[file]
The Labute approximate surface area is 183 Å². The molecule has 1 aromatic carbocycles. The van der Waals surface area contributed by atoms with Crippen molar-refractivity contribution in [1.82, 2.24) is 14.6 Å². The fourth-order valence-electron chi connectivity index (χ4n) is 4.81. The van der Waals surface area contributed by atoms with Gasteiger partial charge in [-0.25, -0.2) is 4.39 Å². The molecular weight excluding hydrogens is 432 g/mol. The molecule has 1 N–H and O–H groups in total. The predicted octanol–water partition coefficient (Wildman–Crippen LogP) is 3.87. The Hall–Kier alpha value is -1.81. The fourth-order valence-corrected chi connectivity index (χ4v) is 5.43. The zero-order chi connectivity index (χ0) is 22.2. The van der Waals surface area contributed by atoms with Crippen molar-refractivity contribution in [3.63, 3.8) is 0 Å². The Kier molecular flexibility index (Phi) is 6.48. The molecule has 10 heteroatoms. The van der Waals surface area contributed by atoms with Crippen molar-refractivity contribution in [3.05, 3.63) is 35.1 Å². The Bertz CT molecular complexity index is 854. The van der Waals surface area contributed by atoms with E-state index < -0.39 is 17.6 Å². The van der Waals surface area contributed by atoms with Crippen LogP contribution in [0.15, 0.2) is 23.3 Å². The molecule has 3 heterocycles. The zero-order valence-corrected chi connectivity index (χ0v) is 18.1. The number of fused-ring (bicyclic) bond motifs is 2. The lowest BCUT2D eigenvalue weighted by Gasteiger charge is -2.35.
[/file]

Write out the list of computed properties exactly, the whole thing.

The Labute approximate surface area is 183 Å². The molecule has 1 aromatic carbocycles. The van der Waals surface area contributed by atoms with Crippen molar-refractivity contribution in [1.82, 2.24) is 14.6 Å². The fourth-order valence-electron chi connectivity index (χ4n) is 4.81. The van der Waals surface area contributed by atoms with Gasteiger partial charge in [-0.25, -0.2) is 4.39 Å². The molecular weight excluding hydrogens is 432 g/mol. The molecule has 1 N–H and O–H groups in total. The predicted octanol–water partition coefficient (Wildman–Crippen LogP) is 3.87. The Hall–Kier alpha value is -1.81. The fourth-order valence-corrected chi connectivity index (χ4v) is 5.43. The zero-order chi connectivity index (χ0) is 22.2. The van der Waals surface area contributed by atoms with Crippen molar-refractivity contribution in [3.63, 3.8) is 0 Å². The Kier molecular flexibility index (Phi) is 6.48. The molecule has 10 heteroatoms. The van der Waals surface area contributed by atoms with Crippen molar-refractivity contribution in [3.05, 3.63) is 35.1 Å². The Bertz CT molecular complexity index is 854. The van der Waals surface area contributed by atoms with E-state index < -0.39 is 17.6 Å². The van der Waals surface area contributed by atoms with Crippen LogP contribution in [0.15, 0.2) is 23.3 Å². The molecule has 3 heterocycles. The zero-order valence-corrected chi connectivity index (χ0v) is 18.1. The number of fused-ring (bicyclic) bond motifs is 2. The lowest BCUT2D eigenvalue weighted by Gasteiger charge is -2.35.